TM3896 : Ferruginous Conglomerate

near to Hales, Norfolk, Great Britain

Ferruginous Conglomerate
Ferruginous Conglomerate
One for the pub volcabulary! This is a brown mix of stones and sediment. Quite common in this church.
St Margaret's Church Hales
The isolated church is a rare Norman 12th Century survivor, its surrounding medieval village and manor houses being long forgotten. The new village of hales is now 1km to the north.
The nave and chancel are constructed from whatever the builders could find, from Roman tiles LinkExternal link to glacial erratics LinkExternal link and ferruginous conglomerate LinkExternal link. Limestone was imported from Caen, Normandy to finish off the nice areas and carve the doorways LinkExternal link LinkExternal link. The rough wall was plastered white with four simple windows of which one survives LinkExternal link. Soon after the church was finished the tower was added, slightly rougher in construction LinkExternal link. Evidence suggests a completion date for the nave and chancel of 1140. Originally the chancel was barrel vaulted however this was taken down or fell down, then the nave and chancel extended in height by 90cm. This work seems to have been done in the 13th century with the vault collapse/removal.
In 1270 the church was granted by Alan, son of Elias of Heckingham and Ralph de Chedgrave and his wife Emma to St Olaves Priory LinkExternal link. The last mentioned vicar was in 1458 (Hugh Croke) before the priory closed the vicarage after appropriation. Stripped of its living the church became rather poor. Because of this the chancel was never "straightened out" unlike at Poringland. LinkExternal link. With the dissolution of the monasteries in 1537 the church passed to the crown where an impropriator was paid 5 per annum to look after it. In 1841 the churches of Heckingham and Hales joined under one impropriator. The church was made redundant in 1973 after years of no services and is now under the care of the Churches Conservation trust LinkExternal link.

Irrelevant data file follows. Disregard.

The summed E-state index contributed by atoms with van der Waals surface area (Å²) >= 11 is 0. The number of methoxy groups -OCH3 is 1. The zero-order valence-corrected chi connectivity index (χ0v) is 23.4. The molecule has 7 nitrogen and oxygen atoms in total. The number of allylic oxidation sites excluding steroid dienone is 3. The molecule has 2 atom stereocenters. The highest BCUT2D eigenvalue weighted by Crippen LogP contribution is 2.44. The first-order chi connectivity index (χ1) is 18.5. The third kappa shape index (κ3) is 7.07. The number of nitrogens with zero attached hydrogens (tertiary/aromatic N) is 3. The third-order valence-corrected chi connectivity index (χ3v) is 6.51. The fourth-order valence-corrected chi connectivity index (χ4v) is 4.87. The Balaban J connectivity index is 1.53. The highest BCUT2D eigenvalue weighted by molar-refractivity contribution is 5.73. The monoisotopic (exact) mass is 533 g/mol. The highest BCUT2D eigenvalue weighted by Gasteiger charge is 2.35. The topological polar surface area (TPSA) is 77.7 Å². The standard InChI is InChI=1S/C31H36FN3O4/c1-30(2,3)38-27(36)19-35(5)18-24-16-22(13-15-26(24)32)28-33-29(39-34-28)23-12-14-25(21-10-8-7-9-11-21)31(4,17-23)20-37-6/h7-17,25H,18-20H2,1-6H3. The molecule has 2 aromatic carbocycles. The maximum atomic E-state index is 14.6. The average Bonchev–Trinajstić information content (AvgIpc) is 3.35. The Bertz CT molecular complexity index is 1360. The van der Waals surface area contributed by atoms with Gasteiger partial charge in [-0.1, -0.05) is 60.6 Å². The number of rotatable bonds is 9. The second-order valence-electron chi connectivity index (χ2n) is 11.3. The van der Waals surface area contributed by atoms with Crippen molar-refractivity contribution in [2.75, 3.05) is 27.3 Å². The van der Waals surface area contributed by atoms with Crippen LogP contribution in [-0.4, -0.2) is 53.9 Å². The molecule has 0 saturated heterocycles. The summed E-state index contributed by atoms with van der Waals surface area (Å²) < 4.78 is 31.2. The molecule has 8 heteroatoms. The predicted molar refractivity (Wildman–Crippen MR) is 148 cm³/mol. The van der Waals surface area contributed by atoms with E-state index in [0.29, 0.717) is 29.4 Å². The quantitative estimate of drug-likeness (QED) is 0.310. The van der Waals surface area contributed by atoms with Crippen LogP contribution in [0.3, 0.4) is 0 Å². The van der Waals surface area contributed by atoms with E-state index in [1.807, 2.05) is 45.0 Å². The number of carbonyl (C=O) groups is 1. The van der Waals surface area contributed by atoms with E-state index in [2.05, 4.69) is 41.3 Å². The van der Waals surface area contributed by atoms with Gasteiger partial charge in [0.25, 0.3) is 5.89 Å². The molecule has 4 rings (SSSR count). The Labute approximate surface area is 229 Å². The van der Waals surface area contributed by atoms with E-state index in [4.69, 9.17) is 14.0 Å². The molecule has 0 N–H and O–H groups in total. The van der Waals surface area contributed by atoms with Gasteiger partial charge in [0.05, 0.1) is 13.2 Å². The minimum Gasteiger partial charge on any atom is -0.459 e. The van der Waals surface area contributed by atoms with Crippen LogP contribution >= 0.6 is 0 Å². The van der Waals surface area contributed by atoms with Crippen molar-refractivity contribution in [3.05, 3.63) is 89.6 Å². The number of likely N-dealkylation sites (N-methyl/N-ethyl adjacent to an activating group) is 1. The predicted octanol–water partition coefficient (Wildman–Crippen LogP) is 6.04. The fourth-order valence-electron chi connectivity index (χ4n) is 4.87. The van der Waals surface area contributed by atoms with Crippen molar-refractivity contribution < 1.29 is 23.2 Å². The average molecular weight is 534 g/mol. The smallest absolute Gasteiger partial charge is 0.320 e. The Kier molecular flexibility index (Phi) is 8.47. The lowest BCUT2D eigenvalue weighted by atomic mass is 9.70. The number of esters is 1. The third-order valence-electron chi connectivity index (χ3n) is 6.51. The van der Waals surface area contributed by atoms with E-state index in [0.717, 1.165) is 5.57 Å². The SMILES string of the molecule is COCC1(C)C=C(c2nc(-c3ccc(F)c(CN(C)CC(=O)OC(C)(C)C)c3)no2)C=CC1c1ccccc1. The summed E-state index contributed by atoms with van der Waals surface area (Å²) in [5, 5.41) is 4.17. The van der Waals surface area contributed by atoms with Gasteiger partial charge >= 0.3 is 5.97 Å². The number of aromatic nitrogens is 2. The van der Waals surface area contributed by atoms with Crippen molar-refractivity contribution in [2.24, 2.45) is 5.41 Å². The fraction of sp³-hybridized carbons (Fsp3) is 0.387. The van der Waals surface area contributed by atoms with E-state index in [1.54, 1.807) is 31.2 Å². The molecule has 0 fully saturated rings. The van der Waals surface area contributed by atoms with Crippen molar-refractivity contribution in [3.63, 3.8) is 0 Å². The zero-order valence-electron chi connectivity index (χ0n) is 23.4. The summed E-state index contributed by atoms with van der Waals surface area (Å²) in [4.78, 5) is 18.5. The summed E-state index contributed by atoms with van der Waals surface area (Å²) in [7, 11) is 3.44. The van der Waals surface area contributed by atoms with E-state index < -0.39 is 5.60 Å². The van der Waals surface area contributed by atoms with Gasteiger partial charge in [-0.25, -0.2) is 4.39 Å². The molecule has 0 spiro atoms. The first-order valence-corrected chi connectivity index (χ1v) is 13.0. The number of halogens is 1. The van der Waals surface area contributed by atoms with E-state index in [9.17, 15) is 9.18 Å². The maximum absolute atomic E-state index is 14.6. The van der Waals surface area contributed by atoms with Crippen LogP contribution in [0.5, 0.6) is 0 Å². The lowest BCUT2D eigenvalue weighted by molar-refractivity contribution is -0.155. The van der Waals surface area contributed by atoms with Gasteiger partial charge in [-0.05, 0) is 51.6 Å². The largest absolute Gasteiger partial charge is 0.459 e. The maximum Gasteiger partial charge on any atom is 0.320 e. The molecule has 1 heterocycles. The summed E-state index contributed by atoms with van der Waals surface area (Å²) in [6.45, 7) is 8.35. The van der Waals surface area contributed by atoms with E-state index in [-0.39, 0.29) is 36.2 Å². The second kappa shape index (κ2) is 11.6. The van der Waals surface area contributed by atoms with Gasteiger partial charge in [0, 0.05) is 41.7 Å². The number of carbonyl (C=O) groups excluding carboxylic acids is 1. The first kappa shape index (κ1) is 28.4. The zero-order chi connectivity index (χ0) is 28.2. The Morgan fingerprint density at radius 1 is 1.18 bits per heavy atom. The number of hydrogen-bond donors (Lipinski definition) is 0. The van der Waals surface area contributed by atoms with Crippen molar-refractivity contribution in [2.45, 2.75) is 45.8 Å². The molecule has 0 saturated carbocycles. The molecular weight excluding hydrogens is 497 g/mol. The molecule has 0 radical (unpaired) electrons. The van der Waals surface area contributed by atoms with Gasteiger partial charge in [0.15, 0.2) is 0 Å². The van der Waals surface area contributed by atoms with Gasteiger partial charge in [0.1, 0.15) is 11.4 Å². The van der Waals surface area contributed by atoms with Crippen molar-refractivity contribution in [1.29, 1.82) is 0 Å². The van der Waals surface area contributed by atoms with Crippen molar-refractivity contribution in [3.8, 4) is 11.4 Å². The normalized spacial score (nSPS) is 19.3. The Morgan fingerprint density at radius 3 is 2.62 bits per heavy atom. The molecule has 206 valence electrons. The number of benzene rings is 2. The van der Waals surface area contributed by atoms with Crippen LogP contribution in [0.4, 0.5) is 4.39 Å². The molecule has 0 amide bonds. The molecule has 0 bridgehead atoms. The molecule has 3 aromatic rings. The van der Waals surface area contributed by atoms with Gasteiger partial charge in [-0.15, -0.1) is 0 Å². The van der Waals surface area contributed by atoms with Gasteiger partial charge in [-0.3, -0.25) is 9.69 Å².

Inside there are several nice early 14th C wall paintings, St Christopher and St James for example. The octagonal font is rather modern for this church being from the 15th century.
Creative Commons Licence [Some Rights Reserved]   © Copyright Ashley Dace and licensed for reuse under this Creative Commons Licence.
year taken
2010
1:50,000 Modern Day Landranger(TM) Map © Crown Copyright
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1:50,000 Modern Day Landranger(TM) Map © Crown Copyright
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TM3896, 69 images   (more nearby)
Photographer
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Image classification?
Supplemental image
Date Taken
Sunday, 27 June, 2010   (more nearby)
Submitted
Tuesday, 29 June, 2010
Category
Church   (more nearby)
Subject Location
OSGB36: geotagged! TM 383 961 [100m precision]
WGS84: 52:30.6438N 1:30.6645E
Photographer Location
OSGB36: geotagged! TM 383 960
View Direction
North-northeast (about 22 degrees)
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